Oct 21, 2014 · 4 minutes

News site comments sections are usually dominated by trolls and spambots. But over at a CBS local affiliate website in San Francisco, a dispute is playing out that involves possible criminal charges and one of the highest-valued companies in the Valley.

Over the weekend, a San Francisco Uber driver allegedly pulled a woman from his vehicle and smashed her phone following a dispute over directions. The man was cited by police for battery, malicious mischief, and vandalism, and Uber has suspended the driver ahead of an investigation.

"I put my head down and was texting," the victim told KPIX, "and the next thing I know we’re stopped and he’s running to my side of the car cussing, telling me to get the f out of his car.  He grabs my arm, I take that hand and I hold it up with my phone to take a picture.  He lets go, grabs the phone and throws it down the street."

But now, a man claiming to be Martin Hynek, the 39-year-old Berkeley resident behind the wheel that night, has taken to the comments section of KPIX in San Francisco to defend himself. (I've embedded screenshots of the discussion below, in case the comments are deleted.)

In the commenter's version of events, the rider asked to be driven to "Clay Street," but did not provide an address or cross street for Hynek to enter into his GPS. After asking repeatedly yet "politely" for the destination, the rider refused "about five times."

"At that point," the commenter writes, "she got very upset and she started telling me about how people like me should not be driving for not knowing the city, etc,...At this point the whole situation got very dangerous. there was heavy traffic, the lady repeatedly refused to give me the end location and she got really upset and even aggressive."

The commenter says he pulled over near some police cars and asked the rider to leave. He says the rider refused until he said he was going to call the police. At that point, he says, the rider exited the vehicle on her own volition and yelled to get the attention of the police officers.

The officers then allegedly asked the driver to exit the car and wait while they spoke to the rider.

"They did not talk to me at all," the commenter says, "besides asking me briefly at the beginning of what happened; I told them I asked her to leave my car for being abusive and that is all."

Finally, the police handed him a ticket, advised him of a court date and, in the commenter's words, "they said that it is she say/ he say situation and that I can explain all this to judge. They wished me me safe driving and I left."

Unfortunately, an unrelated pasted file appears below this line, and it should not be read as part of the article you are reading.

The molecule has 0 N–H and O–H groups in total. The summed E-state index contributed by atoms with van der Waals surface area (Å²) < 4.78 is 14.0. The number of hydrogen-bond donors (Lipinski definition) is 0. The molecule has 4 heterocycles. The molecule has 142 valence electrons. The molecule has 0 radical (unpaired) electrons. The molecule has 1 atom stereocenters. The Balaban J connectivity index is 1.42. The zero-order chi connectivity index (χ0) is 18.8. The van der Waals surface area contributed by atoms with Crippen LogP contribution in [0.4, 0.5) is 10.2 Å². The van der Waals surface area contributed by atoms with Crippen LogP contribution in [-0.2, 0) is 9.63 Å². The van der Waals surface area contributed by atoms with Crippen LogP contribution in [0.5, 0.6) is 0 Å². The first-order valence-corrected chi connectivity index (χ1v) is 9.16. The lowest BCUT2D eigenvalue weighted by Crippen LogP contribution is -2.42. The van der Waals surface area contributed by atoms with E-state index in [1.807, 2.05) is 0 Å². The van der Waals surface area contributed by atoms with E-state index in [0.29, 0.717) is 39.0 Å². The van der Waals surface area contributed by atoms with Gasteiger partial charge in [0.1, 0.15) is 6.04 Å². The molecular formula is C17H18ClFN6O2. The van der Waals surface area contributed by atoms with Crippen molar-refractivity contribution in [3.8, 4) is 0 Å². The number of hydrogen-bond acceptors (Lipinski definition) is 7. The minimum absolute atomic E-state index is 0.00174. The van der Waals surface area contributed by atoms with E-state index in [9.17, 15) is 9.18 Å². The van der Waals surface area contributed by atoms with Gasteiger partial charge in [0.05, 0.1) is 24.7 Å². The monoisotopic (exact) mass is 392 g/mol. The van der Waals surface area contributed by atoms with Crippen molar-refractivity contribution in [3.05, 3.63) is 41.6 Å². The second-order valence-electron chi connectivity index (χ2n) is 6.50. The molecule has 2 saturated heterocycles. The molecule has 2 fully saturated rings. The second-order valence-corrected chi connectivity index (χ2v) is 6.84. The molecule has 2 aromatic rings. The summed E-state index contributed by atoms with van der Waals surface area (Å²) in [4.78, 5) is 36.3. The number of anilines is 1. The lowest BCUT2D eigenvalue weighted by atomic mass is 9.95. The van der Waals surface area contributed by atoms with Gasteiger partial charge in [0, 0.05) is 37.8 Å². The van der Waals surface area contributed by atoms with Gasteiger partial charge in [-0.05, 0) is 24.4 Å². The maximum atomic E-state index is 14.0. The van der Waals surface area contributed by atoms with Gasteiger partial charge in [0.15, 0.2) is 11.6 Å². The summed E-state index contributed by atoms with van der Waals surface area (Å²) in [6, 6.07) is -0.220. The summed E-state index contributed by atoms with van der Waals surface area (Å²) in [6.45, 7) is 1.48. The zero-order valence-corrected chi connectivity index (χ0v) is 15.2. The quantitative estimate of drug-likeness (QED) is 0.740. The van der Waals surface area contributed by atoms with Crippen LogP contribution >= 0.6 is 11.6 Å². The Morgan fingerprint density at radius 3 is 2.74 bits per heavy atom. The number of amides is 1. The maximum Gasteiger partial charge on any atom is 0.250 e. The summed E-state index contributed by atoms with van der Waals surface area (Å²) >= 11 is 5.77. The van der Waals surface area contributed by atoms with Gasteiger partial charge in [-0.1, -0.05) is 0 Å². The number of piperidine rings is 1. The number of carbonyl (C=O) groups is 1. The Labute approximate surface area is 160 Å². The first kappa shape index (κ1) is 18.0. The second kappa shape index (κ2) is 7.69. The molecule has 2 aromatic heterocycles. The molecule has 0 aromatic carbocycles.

That's obviously a far cry from the statement the victim gave KPIX. But now, a commenter named "nicki" who claims to be the passenger has joined the fray and, regardless of whether it's really the rider or not, she puts forth one of the smartest, most balanced arguments I've seen regarding the issue of ridesharing safety.

First, she strikes down the accusations made by some commenters that she was hired by a taxi company to make up the story, or that she made it up just to get a new iPhone. She doesn't want the man to be "arrested," but nevertheless, she offers a detailed explanation for why stories like this, assuming it's true, are so important to bring to light. She also writes a brilliant takedown of all the Internet commenters who downplayed the event or attacked the victim:

Yes, the driver grabbed my arm AS he was yelling and cursing at me to get out of his car. Do I, personally, believe he should be arrested for that...no. Yes, when I tried to photograph him doing this, he let go and grabbed my phone, throwing it down the street to avoid being documented assaulting me...hence NO proof. Do I, personally, think he should be arrested for that....no. Jail is better used for more severe crimes. What I DO think should happen is what IS happening...him being taken off the drive list and awareness that things like this ARE happening. No one should be allowed to drive anyone else around if they feel it is ok to touch them or their property. It's people like the ones of you making negative comments about me that cause these incidents to not be taken seriously.
Near the end of the comment she writes, "I have given some attitude to some taxi drivers and probably some uber drivers, over directions, in my time...and they have and are allowed to give it right back. What neither one of us is allowed to do is get physical....PERIOD."

Who knows if "nicki" is really who she says she is, but good for her for getting to the heart of why these stories, even if they're less intense than the tales of kidnapping or high speed chase, cause anxiety for riders.

Here's the comment thread:

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